Staying healthy while travelling is probably one of the most important aspects of your trip. Sure, getting sick, or surviving an illness can make for a fun little travel story down the road…”Dude, I was so sick. Man, I was puking my guts out for like 6 days, but I was in this little village in Northern Bhutan and there were no doctors or pharmacies. It was totally off-the-beaten-path. So awesome”.
However, that’s not usually how it happens. You may be in some off-the-beaten-path village in Northern Bhutan, but chances are you were whining for your Mommy, covered in puke for 6 days, smelly, achy and whole lot of other things that you wouldn’t want anyone to ever know about -usually because you don’t want to listen to the lectures about how a basic medical kit could have saved you hours of pain and embarrassment.
Knowing what to pack into your medical kit before leaving home can be difficult. How do you know what you’ll need and what you won’t need? However, once you’re on the road, you’ll have a much better idea of what you need to have and how easy it is to replace those items -which can change from country to country.
Anti-Histamines – A small blister pack of Anti-Histamine is always a good idea as you never know when you’ll have an allergic reaction. Anti-Histamines are easy to find and when your skin is itchy, tight, red and hyper-sensitive, you’ll want to have a few of these available to make your life a little less painful.
Ibuprofren – An anti-inflammatory, Ibuprofen is good for things like mild to moderate pain relief, fevers, and inflammation. Drugs that are similar to Ibuprofen are Asprin, Aleve, Indocin and Relafen.
Cold Tablets – It doesn’t matter if I’m in a hot country or a cold country, I always have cold/flu tablets (and cough drops) in my medical kit. You never know when it’s going to hit and depending on the country you’re in, you can feel like death fairly quickly (which may overrule any notion of venturing out to a pharmacy). Keep a small blister pack in your kit and that way you can feel ‘some what okay’ before looking for a pharmacy.
Band-aids – Hiking up a small mountain sounded like an awesome idea, and in many ways, it was. The sucky part was hobbling down with big ass blisters and not finding a single band-aid in my medical kit! Band-aids can be found just about anywhere, however you may not be near a store when you desperately need them. Always carry a few in your kit. Just in case.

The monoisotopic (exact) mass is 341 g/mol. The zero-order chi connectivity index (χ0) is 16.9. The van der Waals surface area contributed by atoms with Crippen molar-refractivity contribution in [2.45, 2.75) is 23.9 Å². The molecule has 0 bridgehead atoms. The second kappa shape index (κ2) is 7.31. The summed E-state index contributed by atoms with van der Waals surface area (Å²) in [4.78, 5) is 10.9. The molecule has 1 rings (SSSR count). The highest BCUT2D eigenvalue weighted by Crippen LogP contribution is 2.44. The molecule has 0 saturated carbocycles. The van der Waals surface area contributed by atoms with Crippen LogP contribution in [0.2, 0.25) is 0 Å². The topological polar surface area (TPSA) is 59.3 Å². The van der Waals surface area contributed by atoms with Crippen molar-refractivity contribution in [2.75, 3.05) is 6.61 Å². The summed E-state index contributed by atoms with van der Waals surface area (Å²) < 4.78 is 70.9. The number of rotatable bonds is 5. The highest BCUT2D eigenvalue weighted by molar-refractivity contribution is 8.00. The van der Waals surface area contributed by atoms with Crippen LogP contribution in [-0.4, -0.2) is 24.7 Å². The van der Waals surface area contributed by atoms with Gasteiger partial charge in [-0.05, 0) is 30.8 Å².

Sewing Kit – Many tavelers will never use them, but when your favorite comfy panI’ve traveled several times without a sewing kit and have been fine. However my recent trip to Africa has killed almost all of my clothes, which means I’m in repair mode. Yes, I could buy new ones, but why spend the money if I don’t have to? Plus its has a hole and you don’t want to throw the pants out, you’ll be super grateful for a needle and thread. Finding needles and thread are pretty easy in just about any country.
Benedryl Cream – this is handy to have and goes well with the anti-histamine tablets. Some allergic reactions are more severe than others and you may want the soothing feel of a cream, while you wait for the drugs to kick in. This particular cream is known by others names, all of which escape me at the moment. If you’re unsure, walk into a pharmacy and ask for a cream to help with itching and inflammation.
I generally don’t need to refill my medial kit more than once while I’m on the road. Many drugs (like Ibuprfren and anti-histamines) serve several different purposes, plus you can piggy back the two of them if you’re in a large amount of pain. Other items like band-aids and sewing kits are used less often, but they are normally items that you’ll find yourself sharing with other travelers. In many cases my supplies have dwindled due to someone else. However there were also several cases where I desperately needed the above items.
Finding a pharmacy while traveling can be done, but remember that you may not be able to go as soon as you need to. You may be on a day trip, it could be the middle of the night, or you could be overlanding through Africa and camping in the middle of nowhere. In those instances you’ll be glad that your medical kits has a small supply of the above items.